My sis, Swat, has been bugging me to create a blog and pen down my experiences regularly. Her point is ‘write it for yourself to relive your own experiences, if not for anybody else.’
Fair point, I thought. And here I am.
So, to bring all readers and my future-self (hoping to relive these experiences sometime in future) on the same page, here’s why Swat thought I should start writing – I have just started a year-long Rural development fellowship – called Youth for India funded by SBI and in partnership with a five large NGOs.I get the feeling that the year ahead will be one of exciting adventures, immense learning, beautiful Indian villages and inspirational people – making the experience worth capturing somewhere.
In this post, I am writing about my experience at the week-long orientation into the fellowship programme, which happened in Ahmedabad.
My friend Sanju and I were due to visit Ahmedabad for a long time. When I heard the induction was to be in Ahmedabad, I thought there would be no better opportunity and Sanju readily agreed to accompany me, a few days before my induction. Four days of fun with Sanju and Goatee (who works in Ahd), exploring ancient monuments, the old city, Gujju thaalis, yum street food at 1 am, the best Gelato at Melt-in, cupcakes from Buttercup, volunteering at Seva café (where I actually did the dishes and Sanju waited tables all evening) – it was a really really good trip as Sanju would certify it later!
As I finally left for the SBI Learning Center on Sunday night, I was both anxious and excited. I was nervous, constantly wondering if I could really do something worthwhile and I was also guilty having left Anand behind, all by himself.
Did I make the right decision? Am I being selfish in leaving my family behind? What if I fail?
These were questions running in my mind.
I soon met the other fellows that joined me – 32 fantastic people from across the country, across age groups, varied experiences – all there for the same cause. It was wonderful listening to stories about why people were there – some very passionate, some confused, some, like me, still finding their way.
The week-long Orientation
The orientation was to help us prepare for the year ahead, considering most of us came from urban, relatively developed regions and had little context on rural development. We were told the dos and don’ts in the villages, what to expect, how to behave, etc. Some oft repeated quotes:
Learn. Unlearn. Relearn.
Don’t be prescriptive.
Don’t think you can change the world.
The other person always knows better
I thought I’d share some thoughts about the most impactful sessions in the week-long induction.
Joe Madiath! What a man!
What stood out for me in the entire week was the talk by the awesome and charismatic Joe Madiath, founder of Gram Vikas. Again, What.A.Man! I have never met a humbler and simpler person, who can connect so easily with you even after pretty much single-handedly, selflessly accomplishing so much, changing lives of tens of thousands of people.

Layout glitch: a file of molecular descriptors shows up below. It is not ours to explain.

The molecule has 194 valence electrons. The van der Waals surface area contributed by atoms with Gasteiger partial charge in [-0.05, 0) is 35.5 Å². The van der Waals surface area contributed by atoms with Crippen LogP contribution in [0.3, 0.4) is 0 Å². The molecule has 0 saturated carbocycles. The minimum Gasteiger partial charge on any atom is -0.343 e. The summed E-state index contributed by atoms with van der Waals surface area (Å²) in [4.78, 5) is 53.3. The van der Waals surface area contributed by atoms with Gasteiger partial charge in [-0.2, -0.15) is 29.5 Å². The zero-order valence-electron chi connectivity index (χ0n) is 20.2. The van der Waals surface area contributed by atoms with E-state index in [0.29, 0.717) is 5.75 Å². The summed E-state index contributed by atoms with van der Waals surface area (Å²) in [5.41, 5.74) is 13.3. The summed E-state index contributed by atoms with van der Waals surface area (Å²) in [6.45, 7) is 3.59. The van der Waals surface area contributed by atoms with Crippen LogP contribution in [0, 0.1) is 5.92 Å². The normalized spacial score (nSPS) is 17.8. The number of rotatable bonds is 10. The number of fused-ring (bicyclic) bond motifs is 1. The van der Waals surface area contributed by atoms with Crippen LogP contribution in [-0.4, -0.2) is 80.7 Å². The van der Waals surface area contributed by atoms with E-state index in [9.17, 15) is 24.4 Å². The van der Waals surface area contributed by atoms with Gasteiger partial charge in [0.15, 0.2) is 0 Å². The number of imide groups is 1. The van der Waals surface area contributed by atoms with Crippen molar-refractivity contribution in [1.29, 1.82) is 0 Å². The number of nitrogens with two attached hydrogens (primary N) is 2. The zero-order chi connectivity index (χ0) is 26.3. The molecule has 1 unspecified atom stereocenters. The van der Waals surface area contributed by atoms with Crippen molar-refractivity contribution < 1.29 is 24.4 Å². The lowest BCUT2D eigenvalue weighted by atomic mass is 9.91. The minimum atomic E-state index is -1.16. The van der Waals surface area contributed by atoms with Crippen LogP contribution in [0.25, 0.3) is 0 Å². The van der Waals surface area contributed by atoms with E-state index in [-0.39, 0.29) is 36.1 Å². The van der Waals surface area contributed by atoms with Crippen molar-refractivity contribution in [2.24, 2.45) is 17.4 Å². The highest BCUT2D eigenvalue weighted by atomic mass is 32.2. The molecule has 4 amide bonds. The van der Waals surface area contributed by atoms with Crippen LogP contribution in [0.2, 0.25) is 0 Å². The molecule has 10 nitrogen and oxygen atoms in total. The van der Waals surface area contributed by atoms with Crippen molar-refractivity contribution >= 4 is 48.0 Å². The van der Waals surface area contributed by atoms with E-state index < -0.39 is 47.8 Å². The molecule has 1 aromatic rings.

Joe’s story and thoughts are hugely inspiring. Joe was an activist since birth – standing up against his own grandfather and father – fighting for labourers. He set out on a cycle and travelled across India for more than a year to understand rural India better! Having moved to Orissa in 1971 after a devastating cyclone to help relief operations, Joe stayed back to work toward rural development in Orissa. You can read more about him here. Gram Vikas, which he founded in 1979, stresses on the importance of Water and Sanitation as the first step towards development. You can watch the video below to understand how providing water and proper sanitation can improve health, education, women’s empowerment and overall development of a village. (“Unbelievable,” is what I thought.) Gram Vikas has already transformed lives of over 70,000 households. Luckily for me, Gram Vikas is the NGO I am currently working with in Orissa!
Self Help Groups
Another interaction that was truly inspiring was with two lovely ladies, whose lives were transformed after they joined Self-Help-Groups (facilitated by the NGO AKRSP) in their villages. Munniben, who was from a village in MP, came from a family that migrated to the city to work as labourers. Families like hers had always lived in fear of the local moneylender as all their earnings went in returning as interest to him on the money borrowed. They had to live on a single meal for most part of the year. Things slowly changed and being part of a small self-help group transformed their lives forever. It was heart-warming to hear the story of how she – someone who did not dare to speak a word before – is now the leader of the women’s federation across a few villages.